Wednesday, June 07, 2006

Crustaceans and Colleges

A lobster that already looks like it's been cooked on one side won't suffer the real thing, thanks to a sharp-eyed fisherman.

The oddly coloured lobster "looks curious ... It was almost just the same as [being] boiled on one side," said Kirk Tulk, who caught the lobster in one of his pots outside his home in Aspen Cove, in Hamilton Sound on Newfoundland's northeast coast.

The lower right part of the lobster's body is bright orange, as is its upper claw.

Tulk said he has been told that the unusual colouring may be due to a protein deficiency in the lobster's body.

Tulk is donating the lobster to the marine interpretation centre in Terra Nova National Park, which includes observation tanks that can be viewed by the public.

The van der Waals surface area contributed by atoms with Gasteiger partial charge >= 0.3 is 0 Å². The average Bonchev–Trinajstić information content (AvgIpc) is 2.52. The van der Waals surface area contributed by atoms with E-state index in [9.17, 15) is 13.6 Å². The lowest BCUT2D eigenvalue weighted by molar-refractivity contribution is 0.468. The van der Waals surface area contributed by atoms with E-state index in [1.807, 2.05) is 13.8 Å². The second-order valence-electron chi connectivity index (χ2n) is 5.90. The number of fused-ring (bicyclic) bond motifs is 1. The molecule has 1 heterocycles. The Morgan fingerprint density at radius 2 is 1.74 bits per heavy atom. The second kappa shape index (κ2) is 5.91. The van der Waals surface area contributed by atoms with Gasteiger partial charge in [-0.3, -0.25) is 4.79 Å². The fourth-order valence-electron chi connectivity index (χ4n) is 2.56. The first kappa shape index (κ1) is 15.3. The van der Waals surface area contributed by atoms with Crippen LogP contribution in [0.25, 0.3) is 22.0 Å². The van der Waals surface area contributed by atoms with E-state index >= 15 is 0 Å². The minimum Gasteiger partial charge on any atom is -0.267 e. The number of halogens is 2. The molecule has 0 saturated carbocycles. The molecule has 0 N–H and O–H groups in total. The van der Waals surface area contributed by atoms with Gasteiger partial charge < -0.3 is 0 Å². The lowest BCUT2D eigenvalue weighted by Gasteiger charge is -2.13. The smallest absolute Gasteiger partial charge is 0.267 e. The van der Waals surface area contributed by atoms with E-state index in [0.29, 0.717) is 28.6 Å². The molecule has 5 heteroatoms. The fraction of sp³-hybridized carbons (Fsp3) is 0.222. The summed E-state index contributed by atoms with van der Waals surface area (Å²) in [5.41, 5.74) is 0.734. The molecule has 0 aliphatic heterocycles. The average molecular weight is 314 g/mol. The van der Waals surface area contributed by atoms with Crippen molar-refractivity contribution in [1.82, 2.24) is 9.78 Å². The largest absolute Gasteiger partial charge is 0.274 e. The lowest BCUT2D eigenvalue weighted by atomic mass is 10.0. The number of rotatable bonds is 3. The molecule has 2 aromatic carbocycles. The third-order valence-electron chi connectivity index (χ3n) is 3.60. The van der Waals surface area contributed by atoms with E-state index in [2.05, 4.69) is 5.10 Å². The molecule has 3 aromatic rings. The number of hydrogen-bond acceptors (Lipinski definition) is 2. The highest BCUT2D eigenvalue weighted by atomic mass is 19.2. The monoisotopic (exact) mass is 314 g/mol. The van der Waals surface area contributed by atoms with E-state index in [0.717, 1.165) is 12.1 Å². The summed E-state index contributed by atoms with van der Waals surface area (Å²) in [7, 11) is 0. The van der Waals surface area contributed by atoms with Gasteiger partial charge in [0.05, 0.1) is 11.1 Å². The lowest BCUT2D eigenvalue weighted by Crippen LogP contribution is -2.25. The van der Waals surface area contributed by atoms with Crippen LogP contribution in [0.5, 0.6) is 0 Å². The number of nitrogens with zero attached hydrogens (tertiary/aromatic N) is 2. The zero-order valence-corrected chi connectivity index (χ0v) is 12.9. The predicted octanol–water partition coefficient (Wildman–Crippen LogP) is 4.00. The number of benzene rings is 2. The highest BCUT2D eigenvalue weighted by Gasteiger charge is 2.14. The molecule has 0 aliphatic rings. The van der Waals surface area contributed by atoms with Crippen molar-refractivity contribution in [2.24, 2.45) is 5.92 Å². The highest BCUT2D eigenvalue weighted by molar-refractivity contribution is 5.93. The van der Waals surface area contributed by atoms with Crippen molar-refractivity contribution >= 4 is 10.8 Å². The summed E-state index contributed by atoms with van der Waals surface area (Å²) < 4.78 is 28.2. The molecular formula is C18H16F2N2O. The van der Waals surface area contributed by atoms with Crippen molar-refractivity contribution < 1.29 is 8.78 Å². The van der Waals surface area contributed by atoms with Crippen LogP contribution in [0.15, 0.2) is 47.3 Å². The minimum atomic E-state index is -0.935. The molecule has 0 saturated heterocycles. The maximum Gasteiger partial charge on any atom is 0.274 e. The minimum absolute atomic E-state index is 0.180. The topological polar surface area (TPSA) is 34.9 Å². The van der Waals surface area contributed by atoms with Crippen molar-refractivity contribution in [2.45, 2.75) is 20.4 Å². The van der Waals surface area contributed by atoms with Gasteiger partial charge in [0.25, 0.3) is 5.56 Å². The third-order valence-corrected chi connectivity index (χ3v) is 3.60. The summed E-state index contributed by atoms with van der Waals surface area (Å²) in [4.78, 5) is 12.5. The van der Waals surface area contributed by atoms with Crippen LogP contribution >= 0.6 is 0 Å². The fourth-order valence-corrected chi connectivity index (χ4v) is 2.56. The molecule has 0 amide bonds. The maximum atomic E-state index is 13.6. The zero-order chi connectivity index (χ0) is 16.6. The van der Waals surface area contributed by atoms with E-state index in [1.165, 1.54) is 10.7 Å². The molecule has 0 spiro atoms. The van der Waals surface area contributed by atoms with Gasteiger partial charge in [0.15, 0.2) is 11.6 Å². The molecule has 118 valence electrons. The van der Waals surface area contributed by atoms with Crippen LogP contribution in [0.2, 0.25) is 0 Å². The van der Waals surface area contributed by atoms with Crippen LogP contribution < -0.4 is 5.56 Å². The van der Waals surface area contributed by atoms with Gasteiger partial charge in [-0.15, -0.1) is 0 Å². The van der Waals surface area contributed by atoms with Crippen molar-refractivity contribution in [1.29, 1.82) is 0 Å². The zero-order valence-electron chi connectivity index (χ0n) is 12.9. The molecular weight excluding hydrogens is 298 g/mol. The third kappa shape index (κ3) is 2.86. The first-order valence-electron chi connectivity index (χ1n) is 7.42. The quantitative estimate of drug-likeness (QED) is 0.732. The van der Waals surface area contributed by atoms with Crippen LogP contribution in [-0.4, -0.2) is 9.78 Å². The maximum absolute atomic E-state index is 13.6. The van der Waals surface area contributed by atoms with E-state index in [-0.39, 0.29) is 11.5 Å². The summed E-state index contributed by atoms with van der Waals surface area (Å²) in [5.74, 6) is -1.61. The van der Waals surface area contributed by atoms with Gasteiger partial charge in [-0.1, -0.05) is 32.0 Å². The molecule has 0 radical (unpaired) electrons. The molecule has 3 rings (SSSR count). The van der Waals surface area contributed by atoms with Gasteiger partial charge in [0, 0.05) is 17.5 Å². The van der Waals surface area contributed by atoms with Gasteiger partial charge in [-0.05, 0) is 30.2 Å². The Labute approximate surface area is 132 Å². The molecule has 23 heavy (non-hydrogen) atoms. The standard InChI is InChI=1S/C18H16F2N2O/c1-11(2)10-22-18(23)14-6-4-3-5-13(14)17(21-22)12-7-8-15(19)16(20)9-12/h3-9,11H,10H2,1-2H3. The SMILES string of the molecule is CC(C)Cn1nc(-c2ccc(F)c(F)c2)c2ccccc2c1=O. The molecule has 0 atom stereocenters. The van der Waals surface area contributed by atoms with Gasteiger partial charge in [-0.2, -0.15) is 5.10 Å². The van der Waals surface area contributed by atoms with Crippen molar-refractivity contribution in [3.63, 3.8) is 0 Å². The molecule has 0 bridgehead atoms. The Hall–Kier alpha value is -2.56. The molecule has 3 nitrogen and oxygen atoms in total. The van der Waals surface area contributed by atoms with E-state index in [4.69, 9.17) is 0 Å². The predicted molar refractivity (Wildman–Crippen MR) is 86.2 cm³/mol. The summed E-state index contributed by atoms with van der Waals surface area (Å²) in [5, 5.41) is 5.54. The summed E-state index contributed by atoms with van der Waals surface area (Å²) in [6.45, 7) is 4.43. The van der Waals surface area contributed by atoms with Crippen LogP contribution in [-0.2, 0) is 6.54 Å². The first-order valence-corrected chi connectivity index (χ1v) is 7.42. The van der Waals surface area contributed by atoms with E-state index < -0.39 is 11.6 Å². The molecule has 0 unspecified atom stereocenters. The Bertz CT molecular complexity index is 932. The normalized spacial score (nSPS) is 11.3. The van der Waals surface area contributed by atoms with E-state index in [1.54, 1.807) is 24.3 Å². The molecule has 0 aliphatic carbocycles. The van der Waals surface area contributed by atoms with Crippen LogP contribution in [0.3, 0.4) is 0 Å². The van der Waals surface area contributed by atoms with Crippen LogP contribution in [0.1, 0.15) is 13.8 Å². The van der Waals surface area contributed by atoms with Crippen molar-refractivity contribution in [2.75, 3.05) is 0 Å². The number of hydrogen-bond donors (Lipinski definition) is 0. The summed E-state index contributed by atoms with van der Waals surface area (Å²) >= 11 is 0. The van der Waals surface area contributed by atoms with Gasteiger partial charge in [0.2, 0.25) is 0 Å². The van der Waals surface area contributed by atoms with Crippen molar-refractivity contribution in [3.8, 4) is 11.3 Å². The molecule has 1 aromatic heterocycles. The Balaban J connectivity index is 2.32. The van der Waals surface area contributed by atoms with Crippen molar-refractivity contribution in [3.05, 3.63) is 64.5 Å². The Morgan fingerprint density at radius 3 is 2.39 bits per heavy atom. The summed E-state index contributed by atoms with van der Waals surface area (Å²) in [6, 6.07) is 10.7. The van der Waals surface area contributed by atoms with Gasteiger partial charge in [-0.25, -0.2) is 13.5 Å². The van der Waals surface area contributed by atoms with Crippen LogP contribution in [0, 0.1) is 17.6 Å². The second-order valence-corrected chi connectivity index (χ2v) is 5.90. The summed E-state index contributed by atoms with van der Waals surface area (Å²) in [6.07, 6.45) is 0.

The lobster will also be examined by scientists from the federal Department of Fisheries and Oceans.

(Article courtesy of CBC.)

It looks more like a case of chimerism (non-identical twins fused into a single individual early in development) than like some sort of deficiency. Of course, any Texan will immediately recognize this orange – and – maroon animal as being the offspring of a Longhorn lobster with an Aggie lobster. The only odd thing is that the UT orange is on the right side. Normally, the Aggie part would be well to the right, and the UT part on the extreme left. I wonder where in the stadium it sits during football season?